A valley full of rocks of various sizes, some as large as a vehicle and some as small as a few centimeters. This is the situation we see in Kazakhstan’s Torysh Valley, which is part of Russian territory. The root of these unusual rocks has been a great mystery for geologists and scientists all over the world.
Rocks that seem to have been dropped from the sky
When we first see this mysterious landscape, we are struck by the sight of hundreds of spherical rocks that seem to have fallen from the sky, as if after a recent storm.
The locals have a legend that they were once attacked by hordes of enemies. The people prayed to the gods for assistance, and the sky opened up with a torrential downpour, thunder, and lightning, gradually turning the rain into these bricks.
It is possible to see an entire valley filled with these massive spherical rocks that look like giant eggs in the Mangystau region of southwestern Kazakhstan. So what do the analysts have to say on where it came from?
According to geologists and other experts on the subject, these rock formations are true geological marvels. These stones are thought to have been part of the site from the Middle Jurassic to the early Cretaceous, about 180 million years ago.
Various natural occurrences may have converged at such an early stage to produce these rare rocks. They are now thought to be made of silicate or carbonate cement.
Others argue that these strange stone spheres were created by primitive people with sophisticated technologies, and that they may be a remnant of a highly evolved c̳i̳v̳i̳l̳i̳z̳a̳t̳i̳o̳n̳’s mode of transportation.
What experts have to say
The majority of scientists who have studied the Torysh Valley rocks have concluded that they are massive concretions. Concretion is the deposition of compounds carried in solution by water on a porous rock in geology. This rock acts as a heart, with layers of different natural elements accumulating on top of it.
The transported elements stay bound to the rock due to the steady streaming of mineral-laden water through it. It’s also in charge of giving the new rock formation its distinctive rounded shape, which can be sub-spherical or ellipsoidal.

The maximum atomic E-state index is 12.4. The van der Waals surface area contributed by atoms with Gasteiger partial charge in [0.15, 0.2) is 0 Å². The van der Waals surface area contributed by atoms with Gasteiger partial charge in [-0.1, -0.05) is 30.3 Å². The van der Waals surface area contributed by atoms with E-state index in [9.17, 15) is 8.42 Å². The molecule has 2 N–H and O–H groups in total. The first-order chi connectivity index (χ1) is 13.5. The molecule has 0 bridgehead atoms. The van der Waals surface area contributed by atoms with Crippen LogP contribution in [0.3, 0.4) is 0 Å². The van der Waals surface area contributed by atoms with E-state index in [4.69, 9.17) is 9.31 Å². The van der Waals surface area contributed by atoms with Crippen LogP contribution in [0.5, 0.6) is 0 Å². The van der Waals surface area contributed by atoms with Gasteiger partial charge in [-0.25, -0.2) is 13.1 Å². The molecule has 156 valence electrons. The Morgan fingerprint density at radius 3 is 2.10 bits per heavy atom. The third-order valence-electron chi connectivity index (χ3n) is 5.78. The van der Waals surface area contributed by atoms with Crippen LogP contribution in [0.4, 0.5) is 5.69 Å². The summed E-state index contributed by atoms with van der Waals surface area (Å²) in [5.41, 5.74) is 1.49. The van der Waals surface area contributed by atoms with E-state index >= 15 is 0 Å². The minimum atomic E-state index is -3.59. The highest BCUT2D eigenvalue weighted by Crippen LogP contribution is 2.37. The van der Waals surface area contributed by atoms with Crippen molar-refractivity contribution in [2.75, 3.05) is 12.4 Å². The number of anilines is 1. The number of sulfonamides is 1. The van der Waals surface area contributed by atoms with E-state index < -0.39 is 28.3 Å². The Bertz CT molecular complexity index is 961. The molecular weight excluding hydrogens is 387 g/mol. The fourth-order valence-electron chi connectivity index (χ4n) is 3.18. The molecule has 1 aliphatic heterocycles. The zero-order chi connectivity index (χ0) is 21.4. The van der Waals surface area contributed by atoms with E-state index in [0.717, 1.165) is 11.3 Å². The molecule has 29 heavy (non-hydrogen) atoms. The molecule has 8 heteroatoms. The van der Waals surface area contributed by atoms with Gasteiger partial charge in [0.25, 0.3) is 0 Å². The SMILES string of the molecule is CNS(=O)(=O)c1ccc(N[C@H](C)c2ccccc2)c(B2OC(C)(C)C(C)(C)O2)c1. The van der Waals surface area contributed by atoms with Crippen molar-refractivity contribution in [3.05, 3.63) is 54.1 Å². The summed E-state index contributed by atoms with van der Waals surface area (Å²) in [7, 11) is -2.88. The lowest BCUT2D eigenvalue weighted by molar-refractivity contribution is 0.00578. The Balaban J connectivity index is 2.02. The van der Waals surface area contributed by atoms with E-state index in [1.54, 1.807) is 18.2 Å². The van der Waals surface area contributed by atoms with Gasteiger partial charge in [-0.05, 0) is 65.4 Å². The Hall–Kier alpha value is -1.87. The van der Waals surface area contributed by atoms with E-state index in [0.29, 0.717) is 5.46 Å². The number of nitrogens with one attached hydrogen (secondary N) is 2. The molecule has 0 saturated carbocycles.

‘Natural’ formations that never fail to astonish.
The concretion mechanism that gave these incredible rocks their form had to take thousands of years. The effect is massive spherical stones that are often mistaken for fossilized skeletons, turtle shells, and even a̳l̳i̳e̳n̳-made artificial constructs.
Some have speculated that these massive rocks are relics from A̳n̳c̳i̳e̳n̳t̳ advanced cultures due to their unusual appearance. Could they be man-made, or are they the product of natural elements colliding with the passage of time? It’s a tough problem to tackle.
These spherical rocks are often made of limestone and sandstone, according to what is known. Both materials are natural gas and oil deposits, which are abundant in Kazakhstan’s western region. During the Mesozoic period, they were deposited in a shallow marine climate.
Why are some so big and others tiny?
One of the most intriguing aspects of the Torysh Valley’s spherical rocks is the range of sizes, from very large to very small. While the cause of the differences is unknown, it is understood that big rocks appear to grow under the earth.
In reality, some rocks can still be seen lodged in the soil, waiting to be released by erosion. Tiny rocks, on the other hand, are thought to have evolved at higher depths.
Spherical rocks in other parts of the planet
Concretions are found all over the world, not just in this area. Rock formations with identical features can also be found in other parts of the world. This is the case in some parts of Siberia, as well as California’s coasts and deserts.
Miners in Siberia discovered the concretions while working in the coal mines. Workers will remove the spherical rocks and place them in a public display area. They also did not waste time attempting to smash them because they are very hard and wide.
They can be found in Bowling Ball Beach and the Colorado desert near the Anza Borrego Desert State Park in the United States. Natural processes behaved similarly on porous rock cores, giving them this unique shape.